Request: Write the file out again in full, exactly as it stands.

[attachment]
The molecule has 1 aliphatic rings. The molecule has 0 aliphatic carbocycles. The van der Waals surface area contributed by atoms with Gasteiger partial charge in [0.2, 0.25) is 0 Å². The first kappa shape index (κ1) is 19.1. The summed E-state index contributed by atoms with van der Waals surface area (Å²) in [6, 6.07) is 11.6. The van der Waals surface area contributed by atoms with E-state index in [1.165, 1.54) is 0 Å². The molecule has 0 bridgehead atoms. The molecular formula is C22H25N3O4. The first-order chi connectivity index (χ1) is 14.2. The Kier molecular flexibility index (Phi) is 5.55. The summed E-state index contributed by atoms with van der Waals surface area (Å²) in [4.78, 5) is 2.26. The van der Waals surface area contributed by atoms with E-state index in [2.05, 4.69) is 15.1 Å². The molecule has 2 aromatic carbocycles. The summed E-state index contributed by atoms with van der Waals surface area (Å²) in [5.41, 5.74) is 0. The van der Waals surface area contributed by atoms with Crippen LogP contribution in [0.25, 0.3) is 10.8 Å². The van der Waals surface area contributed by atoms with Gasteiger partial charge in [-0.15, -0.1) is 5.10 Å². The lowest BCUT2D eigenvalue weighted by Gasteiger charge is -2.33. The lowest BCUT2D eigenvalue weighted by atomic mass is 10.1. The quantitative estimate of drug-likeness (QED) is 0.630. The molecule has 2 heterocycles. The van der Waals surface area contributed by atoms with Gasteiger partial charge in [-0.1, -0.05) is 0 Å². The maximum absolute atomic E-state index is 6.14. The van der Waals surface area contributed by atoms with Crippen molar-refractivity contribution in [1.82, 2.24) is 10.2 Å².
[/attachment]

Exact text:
The molecule has 1 aliphatic rings. The molecule has 0 aliphatic carbocycles. The van der Waals surface area contributed by atoms with Gasteiger partial charge in [0.2, 0.25) is 0 Å². The first kappa shape index (κ1) is 19.1. The summed E-state index contributed by atoms with van der Waals surface area (Å²) in [6, 6.07) is 11.6. The van der Waals surface area contributed by atoms with E-state index in [1.165, 1.54) is 0 Å². The molecule has 0 bridgehead atoms. The molecular formula is C22H25N3O4. The first-order chi connectivity index (χ1) is 14.2. The Kier molecular flexibility index (Phi) is 5.55. The summed E-state index contributed by atoms with van der Waals surface area (Å²) in [4.78, 5) is 2.26. The van der Waals surface area contributed by atoms with E-state index in [2.05, 4.69) is 15.1 Å². The molecule has 2 aromatic carbocycles. The summed E-state index contributed by atoms with van der Waals surface area (Å²) in [5.41, 5.74) is 0. The van der Waals surface area contributed by atoms with Crippen LogP contribution in [0.25, 0.3) is 10.8 Å². The van der Waals surface area contributed by atoms with Gasteiger partial charge in [-0.15, -0.1) is 5.10 Å². The lowest BCUT2D eigenvalue weighted by Gasteiger charge is -2.33. The lowest BCUT2D eigenvalue weighted by atomic mass is 10.1. The quantitative estimate of drug-likeness (QED) is 0.630. The molecule has 2 heterocycles. The van der Waals surface area contributed by atoms with Gasteiger partial charge in [-0.1, -0.05) is 0 Å². The maximum absolute atomic E-state index is 6.14. The van der Waals surface area contributed by atoms with Crippen molar-refractivity contribution in [1.82, 2.24) is 10.2 Å².